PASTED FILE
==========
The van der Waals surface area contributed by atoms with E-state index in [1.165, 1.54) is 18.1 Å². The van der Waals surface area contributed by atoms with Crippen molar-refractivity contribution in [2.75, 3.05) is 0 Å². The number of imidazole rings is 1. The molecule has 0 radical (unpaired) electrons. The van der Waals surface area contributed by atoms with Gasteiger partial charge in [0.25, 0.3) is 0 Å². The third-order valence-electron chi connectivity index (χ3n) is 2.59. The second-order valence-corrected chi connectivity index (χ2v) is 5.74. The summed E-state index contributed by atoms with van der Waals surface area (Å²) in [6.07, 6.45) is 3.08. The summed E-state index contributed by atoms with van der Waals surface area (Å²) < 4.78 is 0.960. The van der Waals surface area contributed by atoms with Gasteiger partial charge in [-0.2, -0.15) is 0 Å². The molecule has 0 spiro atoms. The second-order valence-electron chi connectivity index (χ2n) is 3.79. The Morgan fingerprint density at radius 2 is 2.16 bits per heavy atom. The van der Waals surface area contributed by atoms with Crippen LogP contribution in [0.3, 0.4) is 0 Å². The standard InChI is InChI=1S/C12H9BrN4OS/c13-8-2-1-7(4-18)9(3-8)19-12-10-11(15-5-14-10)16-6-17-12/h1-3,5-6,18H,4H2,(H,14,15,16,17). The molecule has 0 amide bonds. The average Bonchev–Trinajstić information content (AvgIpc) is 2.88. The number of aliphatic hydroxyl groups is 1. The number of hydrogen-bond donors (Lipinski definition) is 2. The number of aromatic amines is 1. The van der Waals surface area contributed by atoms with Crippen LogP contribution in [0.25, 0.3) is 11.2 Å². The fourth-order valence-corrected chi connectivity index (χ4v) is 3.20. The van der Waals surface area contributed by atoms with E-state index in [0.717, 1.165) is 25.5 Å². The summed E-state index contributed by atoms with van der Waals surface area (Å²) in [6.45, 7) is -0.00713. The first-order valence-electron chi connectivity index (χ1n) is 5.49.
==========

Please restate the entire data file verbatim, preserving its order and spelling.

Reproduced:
The van der Waals surface area contributed by atoms with E-state index in [1.165, 1.54) is 18.1 Å². The van der Waals surface area contributed by atoms with Crippen molar-refractivity contribution in [2.75, 3.05) is 0 Å². The number of imidazole rings is 1. The molecule has 0 radical (unpaired) electrons. The van der Waals surface area contributed by atoms with Gasteiger partial charge in [0.25, 0.3) is 0 Å². The third-order valence-electron chi connectivity index (χ3n) is 2.59. The second-order valence-corrected chi connectivity index (χ2v) is 5.74. The summed E-state index contributed by atoms with van der Waals surface area (Å²) in [6.07, 6.45) is 3.08. The summed E-state index contributed by atoms with van der Waals surface area (Å²) < 4.78 is 0.960. The van der Waals surface area contributed by atoms with Gasteiger partial charge in [-0.2, -0.15) is 0 Å². The molecule has 0 spiro atoms. The second-order valence-electron chi connectivity index (χ2n) is 3.79. The Morgan fingerprint density at radius 2 is 2.16 bits per heavy atom. The van der Waals surface area contributed by atoms with Crippen LogP contribution in [0.3, 0.4) is 0 Å². The standard InChI is InChI=1S/C12H9BrN4OS/c13-8-2-1-7(4-18)9(3-8)19-12-10-11(15-5-14-10)16-6-17-12/h1-3,5-6,18H,4H2,(H,14,15,16,17). The molecule has 0 amide bonds. The average Bonchev–Trinajstić information content (AvgIpc) is 2.88. The number of aliphatic hydroxyl groups is 1. The number of hydrogen-bond donors (Lipinski definition) is 2. The number of aromatic amines is 1. The van der Waals surface area contributed by atoms with Crippen LogP contribution in [0.25, 0.3) is 11.2 Å². The fourth-order valence-corrected chi connectivity index (χ4v) is 3.20. The van der Waals surface area contributed by atoms with E-state index in [0.717, 1.165) is 25.5 Å². The summed E-state index contributed by atoms with van der Waals surface area (Å²) in [6.45, 7) is -0.00713. The first-order valence-electron chi connectivity index (χ1n) is 5.49.